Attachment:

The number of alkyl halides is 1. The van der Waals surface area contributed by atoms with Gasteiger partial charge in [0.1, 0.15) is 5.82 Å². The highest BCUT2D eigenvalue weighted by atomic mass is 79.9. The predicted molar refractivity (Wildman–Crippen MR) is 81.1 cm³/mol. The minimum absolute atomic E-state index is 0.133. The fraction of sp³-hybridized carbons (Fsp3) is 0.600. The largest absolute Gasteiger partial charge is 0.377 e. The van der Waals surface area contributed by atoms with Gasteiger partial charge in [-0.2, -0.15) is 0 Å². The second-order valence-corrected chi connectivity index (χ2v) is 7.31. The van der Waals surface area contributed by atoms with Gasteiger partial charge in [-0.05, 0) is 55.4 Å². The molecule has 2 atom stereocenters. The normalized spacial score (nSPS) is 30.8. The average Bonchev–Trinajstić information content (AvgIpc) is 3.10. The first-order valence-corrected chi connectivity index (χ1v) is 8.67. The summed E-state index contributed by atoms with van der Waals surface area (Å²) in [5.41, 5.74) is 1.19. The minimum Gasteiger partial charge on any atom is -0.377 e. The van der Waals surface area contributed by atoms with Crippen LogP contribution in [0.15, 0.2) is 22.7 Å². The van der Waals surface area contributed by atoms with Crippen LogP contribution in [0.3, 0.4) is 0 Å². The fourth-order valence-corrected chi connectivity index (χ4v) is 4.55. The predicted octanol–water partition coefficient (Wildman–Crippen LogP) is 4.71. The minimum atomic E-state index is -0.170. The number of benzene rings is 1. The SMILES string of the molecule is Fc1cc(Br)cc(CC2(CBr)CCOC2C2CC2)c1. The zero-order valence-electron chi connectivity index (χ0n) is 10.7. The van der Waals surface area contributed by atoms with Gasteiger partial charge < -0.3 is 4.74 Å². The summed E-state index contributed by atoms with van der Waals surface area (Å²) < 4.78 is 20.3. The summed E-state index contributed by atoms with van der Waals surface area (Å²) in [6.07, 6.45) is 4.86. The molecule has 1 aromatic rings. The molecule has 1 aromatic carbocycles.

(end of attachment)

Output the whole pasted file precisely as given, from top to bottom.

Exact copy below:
The number of alkyl halides is 1. The van der Waals surface area contributed by atoms with Gasteiger partial charge in [0.1, 0.15) is 5.82 Å². The highest BCUT2D eigenvalue weighted by atomic mass is 79.9. The predicted molar refractivity (Wildman–Crippen MR) is 81.1 cm³/mol. The minimum absolute atomic E-state index is 0.133. The fraction of sp³-hybridized carbons (Fsp3) is 0.600. The largest absolute Gasteiger partial charge is 0.377 e. The van der Waals surface area contributed by atoms with Gasteiger partial charge in [-0.2, -0.15) is 0 Å². The second-order valence-corrected chi connectivity index (χ2v) is 7.31. The van der Waals surface area contributed by atoms with Gasteiger partial charge in [-0.05, 0) is 55.4 Å². The molecule has 2 atom stereocenters. The normalized spacial score (nSPS) is 30.8. The average Bonchev–Trinajstić information content (AvgIpc) is 3.10. The first-order valence-corrected chi connectivity index (χ1v) is 8.67. The summed E-state index contributed by atoms with van der Waals surface area (Å²) in [5.41, 5.74) is 1.19. The minimum Gasteiger partial charge on any atom is -0.377 e. The van der Waals surface area contributed by atoms with Crippen LogP contribution in [0.15, 0.2) is 22.7 Å². The van der Waals surface area contributed by atoms with Crippen LogP contribution in [0.3, 0.4) is 0 Å². The fourth-order valence-corrected chi connectivity index (χ4v) is 4.55. The predicted octanol–water partition coefficient (Wildman–Crippen LogP) is 4.71. The minimum atomic E-state index is -0.170. The number of benzene rings is 1. The SMILES string of the molecule is Fc1cc(Br)cc(CC2(CBr)CCOC2C2CC2)c1. The zero-order valence-electron chi connectivity index (χ0n) is 10.7. The van der Waals surface area contributed by atoms with Gasteiger partial charge < -0.3 is 4.74 Å². The summed E-state index contributed by atoms with van der Waals surface area (Å²) < 4.78 is 20.3. The summed E-state index contributed by atoms with van der Waals surface area (Å²) in [6.07, 6.45) is 4.86. The molecule has 1 aromatic rings. The molecule has 1 aromatic carbocycles.